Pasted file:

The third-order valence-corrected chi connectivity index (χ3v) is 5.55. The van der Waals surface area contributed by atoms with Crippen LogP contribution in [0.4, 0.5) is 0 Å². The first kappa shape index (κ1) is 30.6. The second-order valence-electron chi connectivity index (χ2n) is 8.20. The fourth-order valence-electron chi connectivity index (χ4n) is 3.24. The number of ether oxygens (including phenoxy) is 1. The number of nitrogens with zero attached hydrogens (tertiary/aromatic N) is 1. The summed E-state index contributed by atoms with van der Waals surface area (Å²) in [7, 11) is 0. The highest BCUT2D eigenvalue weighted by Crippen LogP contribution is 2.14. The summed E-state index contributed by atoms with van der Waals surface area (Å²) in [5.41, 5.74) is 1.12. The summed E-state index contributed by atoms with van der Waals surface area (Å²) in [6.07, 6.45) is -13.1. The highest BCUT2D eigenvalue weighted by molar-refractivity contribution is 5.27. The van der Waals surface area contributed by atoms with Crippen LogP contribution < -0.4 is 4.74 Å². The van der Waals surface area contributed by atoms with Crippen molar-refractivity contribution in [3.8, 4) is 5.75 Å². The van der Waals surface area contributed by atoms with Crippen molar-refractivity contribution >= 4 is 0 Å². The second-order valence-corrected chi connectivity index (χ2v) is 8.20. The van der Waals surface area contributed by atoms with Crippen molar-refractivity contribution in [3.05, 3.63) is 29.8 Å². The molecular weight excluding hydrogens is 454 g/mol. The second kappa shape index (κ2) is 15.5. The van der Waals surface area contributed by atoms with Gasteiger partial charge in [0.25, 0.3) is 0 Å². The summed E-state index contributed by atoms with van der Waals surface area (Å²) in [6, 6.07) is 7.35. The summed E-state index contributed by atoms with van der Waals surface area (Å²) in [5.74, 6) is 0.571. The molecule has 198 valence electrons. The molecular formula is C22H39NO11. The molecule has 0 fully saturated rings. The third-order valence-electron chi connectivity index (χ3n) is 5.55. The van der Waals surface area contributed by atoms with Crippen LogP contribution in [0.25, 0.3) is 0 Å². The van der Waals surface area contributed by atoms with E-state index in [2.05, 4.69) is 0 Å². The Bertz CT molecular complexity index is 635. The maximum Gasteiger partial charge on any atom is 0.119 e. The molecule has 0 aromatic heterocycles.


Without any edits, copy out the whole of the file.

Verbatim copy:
The third-order valence-corrected chi connectivity index (χ3v) is 5.55. The van der Waals surface area contributed by atoms with Crippen LogP contribution in [0.4, 0.5) is 0 Å². The first kappa shape index (κ1) is 30.6. The second-order valence-electron chi connectivity index (χ2n) is 8.20. The fourth-order valence-electron chi connectivity index (χ4n) is 3.24. The number of ether oxygens (including phenoxy) is 1. The number of nitrogens with zero attached hydrogens (tertiary/aromatic N) is 1. The summed E-state index contributed by atoms with van der Waals surface area (Å²) in [7, 11) is 0. The highest BCUT2D eigenvalue weighted by Crippen LogP contribution is 2.14. The summed E-state index contributed by atoms with van der Waals surface area (Å²) in [5.41, 5.74) is 1.12. The summed E-state index contributed by atoms with van der Waals surface area (Å²) in [6.07, 6.45) is -13.1. The highest BCUT2D eigenvalue weighted by molar-refractivity contribution is 5.27. The van der Waals surface area contributed by atoms with Crippen LogP contribution < -0.4 is 4.74 Å². The van der Waals surface area contributed by atoms with Crippen molar-refractivity contribution in [3.8, 4) is 5.75 Å². The van der Waals surface area contributed by atoms with Crippen molar-refractivity contribution >= 4 is 0 Å². The second-order valence-corrected chi connectivity index (χ2v) is 8.20. The van der Waals surface area contributed by atoms with Crippen molar-refractivity contribution in [3.05, 3.63) is 29.8 Å². The molecular weight excluding hydrogens is 454 g/mol. The second kappa shape index (κ2) is 15.5. The van der Waals surface area contributed by atoms with Gasteiger partial charge in [0.25, 0.3) is 0 Å². The summed E-state index contributed by atoms with van der Waals surface area (Å²) in [6, 6.07) is 7.35. The summed E-state index contributed by atoms with van der Waals surface area (Å²) in [5.74, 6) is 0.571. The molecule has 198 valence electrons. The molecular formula is C22H39NO11. The molecule has 0 fully saturated rings. The third-order valence-electron chi connectivity index (χ3n) is 5.55. The van der Waals surface area contributed by atoms with Crippen LogP contribution in [0.25, 0.3) is 0 Å². The van der Waals surface area contributed by atoms with E-state index in [2.05, 4.69) is 0 Å². The Bertz CT molecular complexity index is 635. The maximum Gasteiger partial charge on any atom is 0.119 e. The molecule has 0 aromatic heterocycles.